However, the problem of the theme of ‘moral progress throughout world history’ is that it is actually not really measurable. Because how do we define ‘moral’ and how do we define ‘progress’? What might be seen as ‘moral’ in New-Guinea might not be seen as moral in England and vice versa. Every part of the world has its own (moral) development and therefore it is probably only worthwhile to speak about ‘moral progress’ in relation to a specific geographical place.
Not just the term ‘moral’, but also the term ‘progress’ would require more specification. For example: you can look at progress both in a relative and in an absolute way. Looking at the ‘moral progress of history’ in a relative way would mean that you would speak of ‘progress’ even when you consider the moral failures that took place during the time of that progress. The clearest example of this is the Second World War. This took place in a time in which mankind had already come a long way in terms of moral progress: important social battles had been fought, there was a certain level of civilization. In hindsight, people have wondered how during a time with reasonably high moral standards, such horrible things were able to take place. Do we call the Second World War a black spot, an excess of violence, in a relative upward line of moral progress? Or do we not? This depends on whether we see ‘moral progress’ in a relative or an absolute way.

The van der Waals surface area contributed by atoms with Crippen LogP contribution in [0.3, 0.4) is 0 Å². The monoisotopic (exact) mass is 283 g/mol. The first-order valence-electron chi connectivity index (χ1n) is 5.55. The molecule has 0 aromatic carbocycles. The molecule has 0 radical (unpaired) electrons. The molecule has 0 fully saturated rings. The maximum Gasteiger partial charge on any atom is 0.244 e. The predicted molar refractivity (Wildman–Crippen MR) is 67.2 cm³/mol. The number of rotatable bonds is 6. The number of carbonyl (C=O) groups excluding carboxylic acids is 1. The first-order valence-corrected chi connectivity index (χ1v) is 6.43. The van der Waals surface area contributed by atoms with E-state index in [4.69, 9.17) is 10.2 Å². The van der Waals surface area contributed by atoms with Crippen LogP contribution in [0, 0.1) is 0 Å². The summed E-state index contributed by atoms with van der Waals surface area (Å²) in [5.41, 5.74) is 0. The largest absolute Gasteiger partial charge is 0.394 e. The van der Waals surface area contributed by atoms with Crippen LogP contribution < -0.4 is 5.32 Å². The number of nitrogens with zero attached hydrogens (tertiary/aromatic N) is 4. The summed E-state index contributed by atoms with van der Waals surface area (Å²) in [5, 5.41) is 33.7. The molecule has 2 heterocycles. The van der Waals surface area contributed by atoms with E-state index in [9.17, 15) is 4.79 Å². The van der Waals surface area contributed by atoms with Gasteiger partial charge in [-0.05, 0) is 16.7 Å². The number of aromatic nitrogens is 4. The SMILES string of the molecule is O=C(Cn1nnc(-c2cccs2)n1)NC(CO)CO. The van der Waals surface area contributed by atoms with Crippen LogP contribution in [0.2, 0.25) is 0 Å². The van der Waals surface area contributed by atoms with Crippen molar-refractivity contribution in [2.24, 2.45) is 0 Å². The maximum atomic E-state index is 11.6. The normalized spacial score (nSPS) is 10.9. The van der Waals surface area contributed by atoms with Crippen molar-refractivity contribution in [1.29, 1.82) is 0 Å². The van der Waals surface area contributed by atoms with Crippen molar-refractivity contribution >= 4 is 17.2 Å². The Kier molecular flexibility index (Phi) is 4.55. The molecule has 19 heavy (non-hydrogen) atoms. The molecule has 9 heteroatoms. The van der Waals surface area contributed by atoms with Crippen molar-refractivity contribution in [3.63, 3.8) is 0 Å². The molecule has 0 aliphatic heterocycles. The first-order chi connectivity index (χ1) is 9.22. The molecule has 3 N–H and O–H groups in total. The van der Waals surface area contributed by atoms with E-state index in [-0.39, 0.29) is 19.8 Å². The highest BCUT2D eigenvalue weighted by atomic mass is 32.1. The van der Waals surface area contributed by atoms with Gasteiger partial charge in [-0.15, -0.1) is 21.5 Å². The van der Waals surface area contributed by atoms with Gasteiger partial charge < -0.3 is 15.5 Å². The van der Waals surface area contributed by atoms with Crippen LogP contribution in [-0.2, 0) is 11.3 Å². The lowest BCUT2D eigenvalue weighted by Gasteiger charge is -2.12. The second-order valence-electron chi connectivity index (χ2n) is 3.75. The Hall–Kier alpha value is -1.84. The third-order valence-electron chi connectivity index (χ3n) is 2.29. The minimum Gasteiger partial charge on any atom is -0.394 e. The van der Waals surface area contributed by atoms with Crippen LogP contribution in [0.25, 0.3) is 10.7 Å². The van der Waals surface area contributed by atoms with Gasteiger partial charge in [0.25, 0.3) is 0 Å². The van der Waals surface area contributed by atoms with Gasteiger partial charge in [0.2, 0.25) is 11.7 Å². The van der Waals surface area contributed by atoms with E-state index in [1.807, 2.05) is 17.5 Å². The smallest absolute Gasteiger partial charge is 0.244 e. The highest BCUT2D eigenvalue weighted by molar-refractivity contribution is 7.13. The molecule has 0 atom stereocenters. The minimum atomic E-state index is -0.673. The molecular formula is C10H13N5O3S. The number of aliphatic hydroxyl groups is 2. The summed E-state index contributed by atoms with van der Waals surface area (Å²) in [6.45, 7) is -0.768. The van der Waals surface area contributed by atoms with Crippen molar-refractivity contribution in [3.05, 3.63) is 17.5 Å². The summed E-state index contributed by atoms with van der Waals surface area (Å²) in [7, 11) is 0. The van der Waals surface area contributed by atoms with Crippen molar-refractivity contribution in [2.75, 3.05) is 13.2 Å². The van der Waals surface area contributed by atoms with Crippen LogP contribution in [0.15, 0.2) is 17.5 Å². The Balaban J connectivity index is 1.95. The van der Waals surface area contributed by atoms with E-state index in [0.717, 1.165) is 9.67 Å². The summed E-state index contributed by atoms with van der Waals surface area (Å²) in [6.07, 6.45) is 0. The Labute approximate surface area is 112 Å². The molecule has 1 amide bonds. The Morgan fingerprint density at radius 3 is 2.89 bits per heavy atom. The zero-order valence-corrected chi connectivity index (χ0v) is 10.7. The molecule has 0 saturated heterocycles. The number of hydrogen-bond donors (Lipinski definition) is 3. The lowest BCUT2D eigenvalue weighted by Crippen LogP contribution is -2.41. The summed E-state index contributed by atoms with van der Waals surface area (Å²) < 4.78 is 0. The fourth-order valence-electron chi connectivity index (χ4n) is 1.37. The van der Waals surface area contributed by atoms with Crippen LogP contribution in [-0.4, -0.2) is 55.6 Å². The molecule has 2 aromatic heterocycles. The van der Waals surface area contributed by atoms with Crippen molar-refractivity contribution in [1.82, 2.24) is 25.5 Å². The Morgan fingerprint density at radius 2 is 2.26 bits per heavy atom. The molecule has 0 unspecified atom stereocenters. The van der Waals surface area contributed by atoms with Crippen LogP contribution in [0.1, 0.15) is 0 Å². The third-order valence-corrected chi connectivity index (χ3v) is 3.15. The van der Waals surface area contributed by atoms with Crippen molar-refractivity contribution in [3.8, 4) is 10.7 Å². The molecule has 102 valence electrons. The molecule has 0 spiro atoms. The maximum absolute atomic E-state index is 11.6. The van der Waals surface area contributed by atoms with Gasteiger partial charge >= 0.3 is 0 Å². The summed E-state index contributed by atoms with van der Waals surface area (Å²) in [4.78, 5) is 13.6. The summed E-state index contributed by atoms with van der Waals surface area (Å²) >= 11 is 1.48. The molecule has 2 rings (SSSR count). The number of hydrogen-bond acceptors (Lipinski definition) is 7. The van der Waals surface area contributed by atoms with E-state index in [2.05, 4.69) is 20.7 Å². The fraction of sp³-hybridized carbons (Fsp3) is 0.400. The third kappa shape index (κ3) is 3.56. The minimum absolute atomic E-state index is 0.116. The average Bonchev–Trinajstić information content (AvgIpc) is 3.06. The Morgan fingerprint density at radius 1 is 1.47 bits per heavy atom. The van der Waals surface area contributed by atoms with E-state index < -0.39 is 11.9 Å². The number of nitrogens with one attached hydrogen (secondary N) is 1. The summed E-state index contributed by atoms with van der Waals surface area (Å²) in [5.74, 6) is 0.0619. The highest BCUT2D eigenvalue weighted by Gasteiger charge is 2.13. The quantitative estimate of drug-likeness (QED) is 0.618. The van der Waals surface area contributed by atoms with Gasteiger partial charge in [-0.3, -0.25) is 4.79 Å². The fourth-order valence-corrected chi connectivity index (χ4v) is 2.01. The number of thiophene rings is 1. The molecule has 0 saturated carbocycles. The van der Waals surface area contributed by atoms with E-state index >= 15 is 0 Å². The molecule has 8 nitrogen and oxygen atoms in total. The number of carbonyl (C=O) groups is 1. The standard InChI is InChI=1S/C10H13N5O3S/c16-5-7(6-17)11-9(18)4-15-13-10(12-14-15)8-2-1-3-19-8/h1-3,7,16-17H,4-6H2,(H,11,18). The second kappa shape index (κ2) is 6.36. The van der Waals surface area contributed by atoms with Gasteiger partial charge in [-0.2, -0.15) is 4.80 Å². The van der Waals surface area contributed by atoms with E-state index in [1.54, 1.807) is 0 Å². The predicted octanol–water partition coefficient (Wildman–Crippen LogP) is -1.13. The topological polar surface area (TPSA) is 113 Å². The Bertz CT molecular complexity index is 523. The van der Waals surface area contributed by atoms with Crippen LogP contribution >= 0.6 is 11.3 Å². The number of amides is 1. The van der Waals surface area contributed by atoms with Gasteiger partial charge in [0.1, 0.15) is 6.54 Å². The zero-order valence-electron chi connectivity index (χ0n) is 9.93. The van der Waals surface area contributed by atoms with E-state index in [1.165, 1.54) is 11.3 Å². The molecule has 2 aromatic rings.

The power of the individual
From what is said so far, it would be easy to imagine that Atlas Cloud is a rather gloomy and defeastist film: the individual is powerless in the course of history. But actually, I don’t think this is the movie’s message. In this context, Ewing’s answer to his father-in-law’s ‘drop in the ocean’-metaphor is interesting. Ewing replies by posing another question: “What is an ocean more than a multitude of drops?”. Instead of seeing history as an ‘objective’, natural and therefore unchangeable fact that cannot be influenced by (small), individual actions, Ewing is reversing the roles: he sees history as a subjective thing which is not necessarily natural and therefore can be changed by individuals. Because after all: systems are comprised of individuals.
In addition, the movie shows that those who don’t want to change the status quo of history, are often the people who benefit from it. Ewing’s father-in-law is after all a slave trader, and has no interest in changing the narrative that the individual is powerless when it comes to ‘a greater purpose’.
The human being is and remains a vulnerable, finite and ambivalent creature. So totalitarian systems, oppression and other forms of systemized evil will most probably never disappear. Although moral actions on an individual level may not put an end to the problem of evil in the world throughout time, one thing for me is clear: we can do what is morally necessary in our own small historical context of time and space, and regardless if it will add to the prevalence of the good on the long run, we can at least give our own historical context (and therefore are own lives) a purpose.